Urban Forestry: Toward an Ecosystem Services Research Agenda: A Workshop Summary (2013)

August 28, 2013 Comments off

Urban Forestry: Toward an Ecosystem Services Research Agenda: A Workshop Summary (2013)
Source: National Research Council

Much of the ecological research in the past decades has focused on rural or wilderness areas. Today, however, ecological research has been taking place in our cities, where our everyday decisions can have profound effects on our environment. This research, or urban ecology, includes an important element, trees. Trees have had a variety of environmental benefits for our environment including the sequestering carbon, reducing urban heat island effects, providing vital habitat for wildlife, and making nature accessible. These benefits have important impacts on the physical, socio-economic, and mental health of humans as well. Being exposed to trees has been shown to enhance social cohesion, improve health and recreational opportunities, and increase real estate values.

In order to gain more knowledge into this urban forestry, the National Academy of Sciences (NAS) held a workshop February 25-26, 2013. The workshop brought together more than 100 people with various interests in urban forestry research to share information and perspectives, foster communication across specific areas of ecosystem service research, and consider integrated approaches that cut across these realms. The workshop specifically examined current capabilities to characterize and quantify the benefits, key gaps in our understanding, the challenges of planning urban forests in a way that optimizes multiple ecosystem services and more.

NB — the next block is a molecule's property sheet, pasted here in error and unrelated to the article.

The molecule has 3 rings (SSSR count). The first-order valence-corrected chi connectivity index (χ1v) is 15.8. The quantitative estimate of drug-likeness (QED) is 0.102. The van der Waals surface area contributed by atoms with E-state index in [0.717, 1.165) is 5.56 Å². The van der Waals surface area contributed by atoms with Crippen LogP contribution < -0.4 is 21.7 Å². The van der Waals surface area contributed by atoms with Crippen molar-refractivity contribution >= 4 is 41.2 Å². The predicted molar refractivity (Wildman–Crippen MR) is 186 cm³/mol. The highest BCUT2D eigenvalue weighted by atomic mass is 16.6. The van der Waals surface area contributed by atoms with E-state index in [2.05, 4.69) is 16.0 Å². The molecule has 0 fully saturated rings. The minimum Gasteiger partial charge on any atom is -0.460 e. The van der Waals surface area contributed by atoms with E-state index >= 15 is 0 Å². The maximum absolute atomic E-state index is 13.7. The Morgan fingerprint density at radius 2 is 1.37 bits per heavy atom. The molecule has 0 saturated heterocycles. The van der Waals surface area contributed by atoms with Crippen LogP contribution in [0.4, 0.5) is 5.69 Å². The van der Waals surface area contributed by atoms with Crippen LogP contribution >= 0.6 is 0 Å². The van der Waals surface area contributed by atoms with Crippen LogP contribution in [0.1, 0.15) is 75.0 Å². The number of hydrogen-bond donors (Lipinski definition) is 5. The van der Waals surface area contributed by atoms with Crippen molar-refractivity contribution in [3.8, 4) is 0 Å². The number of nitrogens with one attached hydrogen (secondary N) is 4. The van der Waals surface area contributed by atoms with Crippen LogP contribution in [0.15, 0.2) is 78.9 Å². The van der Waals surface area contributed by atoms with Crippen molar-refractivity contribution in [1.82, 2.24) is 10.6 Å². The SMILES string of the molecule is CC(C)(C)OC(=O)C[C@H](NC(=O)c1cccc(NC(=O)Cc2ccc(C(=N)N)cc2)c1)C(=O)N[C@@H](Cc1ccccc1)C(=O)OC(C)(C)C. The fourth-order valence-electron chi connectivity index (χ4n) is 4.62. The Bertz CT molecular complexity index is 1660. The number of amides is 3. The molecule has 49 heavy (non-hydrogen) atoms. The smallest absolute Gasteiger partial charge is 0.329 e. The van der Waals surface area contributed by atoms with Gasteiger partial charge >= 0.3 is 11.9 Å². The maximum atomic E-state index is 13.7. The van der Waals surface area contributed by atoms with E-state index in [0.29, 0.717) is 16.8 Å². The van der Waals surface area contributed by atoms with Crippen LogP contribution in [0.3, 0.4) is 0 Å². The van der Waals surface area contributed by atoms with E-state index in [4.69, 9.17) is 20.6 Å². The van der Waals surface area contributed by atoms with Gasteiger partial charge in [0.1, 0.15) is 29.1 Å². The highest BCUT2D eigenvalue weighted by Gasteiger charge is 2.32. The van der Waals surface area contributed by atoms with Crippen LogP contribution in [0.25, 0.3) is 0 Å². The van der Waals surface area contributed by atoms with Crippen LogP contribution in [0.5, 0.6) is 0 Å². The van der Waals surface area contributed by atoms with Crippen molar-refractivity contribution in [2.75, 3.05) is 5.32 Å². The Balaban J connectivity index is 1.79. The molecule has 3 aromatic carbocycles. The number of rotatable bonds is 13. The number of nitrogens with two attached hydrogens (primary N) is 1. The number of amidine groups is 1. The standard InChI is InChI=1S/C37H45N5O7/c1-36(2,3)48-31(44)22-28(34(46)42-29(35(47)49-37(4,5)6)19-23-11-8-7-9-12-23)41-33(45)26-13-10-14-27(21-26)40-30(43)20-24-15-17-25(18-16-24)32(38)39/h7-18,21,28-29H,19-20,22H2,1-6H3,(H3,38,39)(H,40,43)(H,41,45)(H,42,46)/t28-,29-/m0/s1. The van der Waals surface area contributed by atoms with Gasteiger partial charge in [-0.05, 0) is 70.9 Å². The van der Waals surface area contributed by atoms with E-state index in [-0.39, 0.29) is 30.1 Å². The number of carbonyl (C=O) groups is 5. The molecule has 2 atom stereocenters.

Urban Forestry: Toward an Ecosystem Services Research Agenda: A Workshop Summary presents an overview of the issues discussed by the workshop’s breakout groups; summarizes presentations from the four panels which included Biophysical Services of the Urban Forest; and context for the study with introductory material from the workshop.

CPSC data show most child drownings occur in backyard pools; no entrapment deaths since 2008

July 19, 2013 Comments off

CPSC data show most child drownings occur in backyard pools; no entrapment deaths since 2008
Source: Consumer Product Safety Commission